Today is a celebration of resurrections.
We are settling into our cob house, an old building method we hope to promote for all its green and sustainable advantages. The transition from our temporary house to our new home has been long and challenging. My perfume organ is in its new home and, as of today, all the bottles are arranged and ready to blend. This inspired me so much that I’ve put amaravati back on the web, hoping to bring it back to life for my own and others’ enjoyment.
Through this long interlude my nose gave out for blending, but I’ve had plenty of time to enjoy the aging of some blends I made two and three years ago. First and foremost of them are the patchouli-jasmine and a couple of variations on what I’m calling L’Empress.
Striving for the perfect blend
What we consider to be “natural perfume” was a hundred years ago simply perfume. Perfumers and pharmacists did not have synthetic scents to work with. Of course we imagine those perfumes were better than any synthetic fragrance we have today, because we romanticize the past. Well, the past was a stinky place. Thankfully, we don’t have open sewers and garbage piles assaulting our senses. However, today’s better hygiene doesn’t change our basic desire to smell heavenly, pleasant, erotic, enjoyable odors.
Naturally, natural perfumers want to see for themselves how perfume making was done in the past. There are some reproductions of books of the trade one can get today. When I set out to recreate some of the blends in Dussauce’s “Practical Guide” I was daunted by the volume of raw ingredients in the formulas, sometimes by the pound and quart, as they were used by perfumers of the past. Luckily, some bulk raw ingredients are available for incense making, and I’ve found a couple of wonderful suppliers.
What I was searching for was a way to get lots and lots of tonka, to use in the old recipes. Grinding up the beans gave me a good (no, pretty damned great) tincture and the left over nutty material is perfect for adding to incense. My eye is now on a copper alembic still for steam distillation of bulk ingredients, including home grown herbs and wild harvest from our property. Distillation gives the three products of essential oil, hydrosol, and leftover solids for incense.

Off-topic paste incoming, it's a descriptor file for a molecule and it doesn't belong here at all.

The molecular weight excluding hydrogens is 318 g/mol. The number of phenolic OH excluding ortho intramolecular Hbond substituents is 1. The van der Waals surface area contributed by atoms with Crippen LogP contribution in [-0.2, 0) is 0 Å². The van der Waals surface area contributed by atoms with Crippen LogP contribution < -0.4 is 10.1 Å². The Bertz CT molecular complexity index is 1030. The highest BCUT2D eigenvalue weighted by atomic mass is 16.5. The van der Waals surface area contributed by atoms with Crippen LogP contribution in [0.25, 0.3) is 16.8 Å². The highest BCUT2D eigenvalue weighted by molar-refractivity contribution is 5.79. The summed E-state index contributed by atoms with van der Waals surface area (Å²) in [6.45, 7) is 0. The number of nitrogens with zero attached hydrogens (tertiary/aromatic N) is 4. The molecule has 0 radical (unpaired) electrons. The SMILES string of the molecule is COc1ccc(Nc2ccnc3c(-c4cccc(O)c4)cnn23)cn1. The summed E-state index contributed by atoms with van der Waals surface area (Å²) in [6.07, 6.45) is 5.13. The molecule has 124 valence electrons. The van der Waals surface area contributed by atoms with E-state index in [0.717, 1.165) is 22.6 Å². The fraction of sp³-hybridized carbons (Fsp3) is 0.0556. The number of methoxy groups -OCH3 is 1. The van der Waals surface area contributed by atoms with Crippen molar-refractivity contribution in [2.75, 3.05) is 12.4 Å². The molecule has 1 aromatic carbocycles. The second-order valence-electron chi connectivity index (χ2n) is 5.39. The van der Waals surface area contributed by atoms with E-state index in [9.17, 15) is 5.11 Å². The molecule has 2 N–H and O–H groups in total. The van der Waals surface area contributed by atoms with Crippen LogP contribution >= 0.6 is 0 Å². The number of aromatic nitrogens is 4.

Almost two years old
The quest is on to perfect a modern rendition of Empress Eugenie’s Nosegay. My first attempt is staying true to how it smelled at the outset: very sweet, definitely heavy, and the woody-vanilla exotic tonka dominates. It’s so decadent I think a lifetime of trials would be worth the effort of pulling together the best attainable raw ingredients. Aging this blend gives it time to ripen without mellowing out, as I continue to also appreciate with my ambergris. This is a long process, aging is.
Not being able to use my perfume organ this past year led to this happy accident of experimenting with incense, using purchased as well as home grown and harvested ingredients here at Bliss Haven. I harvested artemisia and other plants last fall, and again a special sunrise harvest on this year’s full moon solstice, for makeing smudge and incense. Last fall’s dry stuff was worked with a little fermented fruit and honey solids and a big portion of labdanum resin. It’s sealed up in jars aging too. Working with whole ambrette seed and tonka bean, frankincense tears, onycha plates, and other wonderful raw materials is challenging but just as rewarding as blending with purchased perfume ingredients.